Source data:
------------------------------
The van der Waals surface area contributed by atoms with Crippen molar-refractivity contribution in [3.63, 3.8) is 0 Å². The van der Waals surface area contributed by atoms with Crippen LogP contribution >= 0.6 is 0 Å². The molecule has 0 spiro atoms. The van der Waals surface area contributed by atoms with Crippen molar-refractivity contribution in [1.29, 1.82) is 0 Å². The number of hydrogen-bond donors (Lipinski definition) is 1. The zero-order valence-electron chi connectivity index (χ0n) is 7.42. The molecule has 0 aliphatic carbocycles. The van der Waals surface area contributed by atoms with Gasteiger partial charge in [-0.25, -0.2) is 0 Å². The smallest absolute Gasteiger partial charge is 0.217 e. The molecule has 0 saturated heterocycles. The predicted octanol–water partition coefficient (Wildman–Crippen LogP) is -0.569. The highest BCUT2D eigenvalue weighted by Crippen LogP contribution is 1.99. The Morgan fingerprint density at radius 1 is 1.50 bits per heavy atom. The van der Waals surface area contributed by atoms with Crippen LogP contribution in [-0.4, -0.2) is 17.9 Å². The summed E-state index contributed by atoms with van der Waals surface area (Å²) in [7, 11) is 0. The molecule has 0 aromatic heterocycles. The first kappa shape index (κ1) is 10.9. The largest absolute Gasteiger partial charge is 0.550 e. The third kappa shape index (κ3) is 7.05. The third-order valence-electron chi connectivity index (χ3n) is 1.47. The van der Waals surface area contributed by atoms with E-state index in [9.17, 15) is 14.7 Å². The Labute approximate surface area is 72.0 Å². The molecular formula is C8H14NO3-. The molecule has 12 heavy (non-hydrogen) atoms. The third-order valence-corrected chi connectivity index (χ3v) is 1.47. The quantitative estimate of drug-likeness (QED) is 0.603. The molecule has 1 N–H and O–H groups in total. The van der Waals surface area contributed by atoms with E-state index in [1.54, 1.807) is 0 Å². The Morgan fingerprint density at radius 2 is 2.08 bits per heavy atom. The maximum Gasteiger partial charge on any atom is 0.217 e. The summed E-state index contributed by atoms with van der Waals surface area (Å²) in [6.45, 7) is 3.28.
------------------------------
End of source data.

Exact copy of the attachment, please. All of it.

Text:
The van der Waals surface area contributed by atoms with Crippen molar-refractivity contribution in [3.63, 3.8) is 0 Å². The van der Waals surface area contributed by atoms with Crippen LogP contribution >= 0.6 is 0 Å². The molecule has 0 spiro atoms. The van der Waals surface area contributed by atoms with Crippen molar-refractivity contribution in [1.29, 1.82) is 0 Å². The number of hydrogen-bond donors (Lipinski definition) is 1. The zero-order valence-electron chi connectivity index (χ0n) is 7.42. The molecule has 0 aliphatic carbocycles. The van der Waals surface area contributed by atoms with Gasteiger partial charge in [-0.25, -0.2) is 0 Å². The smallest absolute Gasteiger partial charge is 0.217 e. The molecule has 0 saturated heterocycles. The predicted octanol–water partition coefficient (Wildman–Crippen LogP) is -0.569. The highest BCUT2D eigenvalue weighted by Crippen LogP contribution is 1.99. The Morgan fingerprint density at radius 1 is 1.50 bits per heavy atom. The van der Waals surface area contributed by atoms with Crippen LogP contribution in [-0.4, -0.2) is 17.9 Å². The summed E-state index contributed by atoms with van der Waals surface area (Å²) in [7, 11) is 0. The molecule has 0 aromatic heterocycles. The first kappa shape index (κ1) is 10.9. The largest absolute Gasteiger partial charge is 0.550 e. The third kappa shape index (κ3) is 7.05. The third-order valence-electron chi connectivity index (χ3n) is 1.47. The van der Waals surface area contributed by atoms with E-state index in [9.17, 15) is 14.7 Å². The Labute approximate surface area is 72.0 Å². The molecular formula is C8H14NO3-. The molecule has 12 heavy (non-hydrogen) atoms. The third-order valence-corrected chi connectivity index (χ3v) is 1.47. The quantitative estimate of drug-likeness (QED) is 0.603. The molecule has 1 N–H and O–H groups in total. The van der Waals surface area contributed by atoms with E-state index in [1.54, 1.807) is 0 Å². The Morgan fingerprint density at radius 2 is 2.08 bits per heavy atom. The maximum Gasteiger partial charge on any atom is 0.217 e. The summed E-state index contributed by atoms with van der Waals surface area (Å²) in [6.45, 7) is 3.28.